Out of jail on parole, supremacist Garett and his ruthless girlfriend take an African-American family hostage after killing a cop. Walker, an ornery ex-con himself, will do everything he can to protect and free his family, but to overtake the murderous couple, he will have to confront his own brand of bigotry and danger. No one will be safe tonight.
One of the hottest issues in America for this decade is the subject of racism. There’s a growing concern about the divide of white and black Americans that has resulted in much violence. You can’t help but be a little taken aback by a film like Supremacy which wants to use this subject, but only as an overly dramatized version of true life events. One would think that trying to find some meaning to a world of despicable and hateful characters would mean that Garrett Tully could display some insight and importance on racism. All is lost, however, as this film tosses out the reality of the story for an underdeveloped hostage story.
Garrett Tully (Joe Anderson) was a Neo-Nazi released from prison in 1992 and found himself back in the big house after only a day of freedom. The movie dramatizes the entirety of his life outside in which he murdered a cop and held a black family hostage. The house - occupied by a father, wife, two kids and two grandkids - is terrified and bitter by the presence of a white supremacist waving a gun in their house and spouting out the N word as much as possible (you know, just in case you forgot he was a racist for a few seconds). His partner in crime is a ditzy girlfriend of a racist (Dawn Olivieri) who sort of plays the role of the good cop in this scenario (or good racist).
The only member of the family that doesn’t appear overly emotional during this situation is father of the house Mister Walker (Danny Glover) who can somewhat relate to Tully having been to prison himself. He calmly and quietly tries to talk down the invading racists and his family members to prevent any violence. It feels strange watching a movie where Danny Glover is the collected voice of reason as opposed to the incoherent rambler he usually plays.
The script naturally turns south when the characters find themselves locked in the house with a hostage situation. It is during this time that the story narrowly avoids any meaningful or intriguing analysis of the racial boundaries that hinder society. In its place is a dull character study of a Tully with major personal issues and Mister Walker with family issues. Even those plot points still have be wedged between a lackluster performance of Joe Anderson trying too hard to embody a white supremacist. He does his best to rally off the N-word as hatefully as possible, but he just doesn’t come across as threatening. Perhaps that’s why the movie felt the need to make him shoot one of the family so that you’ll take him at least a little bit seriously.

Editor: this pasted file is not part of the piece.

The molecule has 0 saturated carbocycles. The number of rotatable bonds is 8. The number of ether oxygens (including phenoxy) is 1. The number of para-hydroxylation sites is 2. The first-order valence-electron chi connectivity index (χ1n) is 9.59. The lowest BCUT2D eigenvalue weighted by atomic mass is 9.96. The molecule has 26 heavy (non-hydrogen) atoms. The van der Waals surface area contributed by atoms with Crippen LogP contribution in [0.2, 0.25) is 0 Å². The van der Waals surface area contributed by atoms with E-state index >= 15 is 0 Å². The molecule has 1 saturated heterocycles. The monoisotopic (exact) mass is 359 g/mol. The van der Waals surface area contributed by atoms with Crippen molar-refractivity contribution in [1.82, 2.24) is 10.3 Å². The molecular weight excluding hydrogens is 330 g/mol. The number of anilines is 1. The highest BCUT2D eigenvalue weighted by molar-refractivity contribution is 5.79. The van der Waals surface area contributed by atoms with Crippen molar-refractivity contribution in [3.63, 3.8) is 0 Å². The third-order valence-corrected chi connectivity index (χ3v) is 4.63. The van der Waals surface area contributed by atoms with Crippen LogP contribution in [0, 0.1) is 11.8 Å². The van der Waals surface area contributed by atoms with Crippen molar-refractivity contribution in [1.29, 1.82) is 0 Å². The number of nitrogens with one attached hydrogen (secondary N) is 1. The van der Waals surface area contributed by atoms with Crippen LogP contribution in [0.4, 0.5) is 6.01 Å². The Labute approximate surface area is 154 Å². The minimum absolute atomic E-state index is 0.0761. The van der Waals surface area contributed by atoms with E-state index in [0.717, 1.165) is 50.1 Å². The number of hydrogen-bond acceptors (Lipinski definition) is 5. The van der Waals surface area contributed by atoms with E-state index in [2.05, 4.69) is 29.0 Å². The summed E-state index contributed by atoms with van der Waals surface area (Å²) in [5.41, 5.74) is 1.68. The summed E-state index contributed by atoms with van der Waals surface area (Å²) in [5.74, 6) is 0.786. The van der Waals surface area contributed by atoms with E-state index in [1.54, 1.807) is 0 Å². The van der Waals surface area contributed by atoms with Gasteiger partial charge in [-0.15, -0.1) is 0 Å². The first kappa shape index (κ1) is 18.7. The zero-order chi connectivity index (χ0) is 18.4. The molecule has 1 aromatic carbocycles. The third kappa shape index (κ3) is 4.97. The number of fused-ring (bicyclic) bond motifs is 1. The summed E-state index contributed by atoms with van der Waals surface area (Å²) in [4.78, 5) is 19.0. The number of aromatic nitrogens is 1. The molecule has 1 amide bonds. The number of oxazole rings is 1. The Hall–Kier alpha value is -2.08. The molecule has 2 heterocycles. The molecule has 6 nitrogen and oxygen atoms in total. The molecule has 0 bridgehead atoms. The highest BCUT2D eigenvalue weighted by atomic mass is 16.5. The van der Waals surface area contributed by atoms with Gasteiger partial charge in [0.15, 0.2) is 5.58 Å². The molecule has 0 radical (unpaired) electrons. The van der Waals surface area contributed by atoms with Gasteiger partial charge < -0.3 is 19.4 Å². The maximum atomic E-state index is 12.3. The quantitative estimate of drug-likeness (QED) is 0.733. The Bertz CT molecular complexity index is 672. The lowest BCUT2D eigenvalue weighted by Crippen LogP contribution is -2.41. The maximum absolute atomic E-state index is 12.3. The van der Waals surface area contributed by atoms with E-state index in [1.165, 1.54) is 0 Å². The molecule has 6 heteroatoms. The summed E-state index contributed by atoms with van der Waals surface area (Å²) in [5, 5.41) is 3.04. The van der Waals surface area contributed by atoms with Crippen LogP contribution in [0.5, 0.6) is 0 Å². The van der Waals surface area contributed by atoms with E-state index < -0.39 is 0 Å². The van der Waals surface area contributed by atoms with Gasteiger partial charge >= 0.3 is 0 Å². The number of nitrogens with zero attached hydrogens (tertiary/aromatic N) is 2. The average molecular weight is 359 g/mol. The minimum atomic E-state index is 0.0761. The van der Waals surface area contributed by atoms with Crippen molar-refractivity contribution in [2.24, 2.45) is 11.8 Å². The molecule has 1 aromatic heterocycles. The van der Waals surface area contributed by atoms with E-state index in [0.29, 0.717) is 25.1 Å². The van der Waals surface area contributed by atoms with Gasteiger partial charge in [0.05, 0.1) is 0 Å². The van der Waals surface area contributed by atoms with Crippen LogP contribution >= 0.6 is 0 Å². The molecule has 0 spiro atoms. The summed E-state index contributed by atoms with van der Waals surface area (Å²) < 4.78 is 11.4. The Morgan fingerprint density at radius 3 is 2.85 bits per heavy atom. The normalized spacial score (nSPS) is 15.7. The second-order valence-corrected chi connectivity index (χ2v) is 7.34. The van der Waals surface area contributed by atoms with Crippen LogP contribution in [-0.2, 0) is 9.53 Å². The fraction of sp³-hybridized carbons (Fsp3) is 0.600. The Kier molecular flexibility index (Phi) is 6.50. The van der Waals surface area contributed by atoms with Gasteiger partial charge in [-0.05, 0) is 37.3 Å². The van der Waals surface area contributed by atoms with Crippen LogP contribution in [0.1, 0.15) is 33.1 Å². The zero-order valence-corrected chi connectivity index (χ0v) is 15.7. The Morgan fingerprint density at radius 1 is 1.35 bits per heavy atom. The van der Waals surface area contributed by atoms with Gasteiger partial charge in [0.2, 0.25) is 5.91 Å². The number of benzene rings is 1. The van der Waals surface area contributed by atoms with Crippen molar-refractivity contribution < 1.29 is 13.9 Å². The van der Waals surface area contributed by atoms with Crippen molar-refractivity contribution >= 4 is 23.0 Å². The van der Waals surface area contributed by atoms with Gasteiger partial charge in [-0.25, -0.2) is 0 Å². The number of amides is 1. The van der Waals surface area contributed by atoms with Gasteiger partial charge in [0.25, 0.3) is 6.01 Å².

As for Glover, he stands relatively strong as the aged voice of experience and reason, breaking down Tully through his mutterings about dishonesty and humanity. He’s far too well-spoken in the role how he’s able to talk down the racist Tully to the point where he could pretty much convince the intruder to shoot himself. This is a racist who grabs and shoots a black cop for asking of his ID, but he somehow calms down and exposes himself like a therapy patient around Danny Glover. Maybe Morgan Freeman’s smooth vocals could calm the beast, but I just don’t see it with Glover’s quiet whispers.
The tension is artificially amped up by constantly placing the family in danger as the white supremacists try to keep them quiet when the cops come knocking. The story also tries way too hard to garner sympathy and depth from the characters by making Tully a depressed mess of time served and his girl a mother with deep concern for her child. None of this comes across all that well in the direction which tacked on these details when needed. Likewise, there’s a lot of backstory piled on for Walker’s family drama that rears its head where it feels unwanted. These two plots childishly avoids any real discussion of clashing races. After all the ho-hum drama and standard hostage tension, the movie actually pulls the old line about we’re not so different.
Supremacy could have been a stirring picture about racism in America, but takes the lesser route of a soulless hostage situation story. The movie is uncomfortable not for its subject matter, but for how it places kids at the forefront of this danger. A teenager is shot, a little boy is nearly suffocated to death and a baby cries out in fear. Tully's girl speaks so casually about shooting the baby despite having a child of her own - only bringing up that parallel later when it’s convenient. There is some decent acting in this poorly written drama, but it comes off as a plea by the actors begging for a better script. There probably wasn’t anything all that intricate to Tully’s tale that director Deon Taylor felt the need to take liberties with the story. But if you’re going to take liberties with such events, why not do something more than just make another hostage movie too simple and too ugly for its own good? Why not make a film that’s done its homework about the minds of crazed Arian ex-cons? Why not put a microscope under race relations in a tense situation of violence? This may not have been the aim, but it’s hard to argue otherwise when the N-word is constantly spouted at a black family with such spit and hate.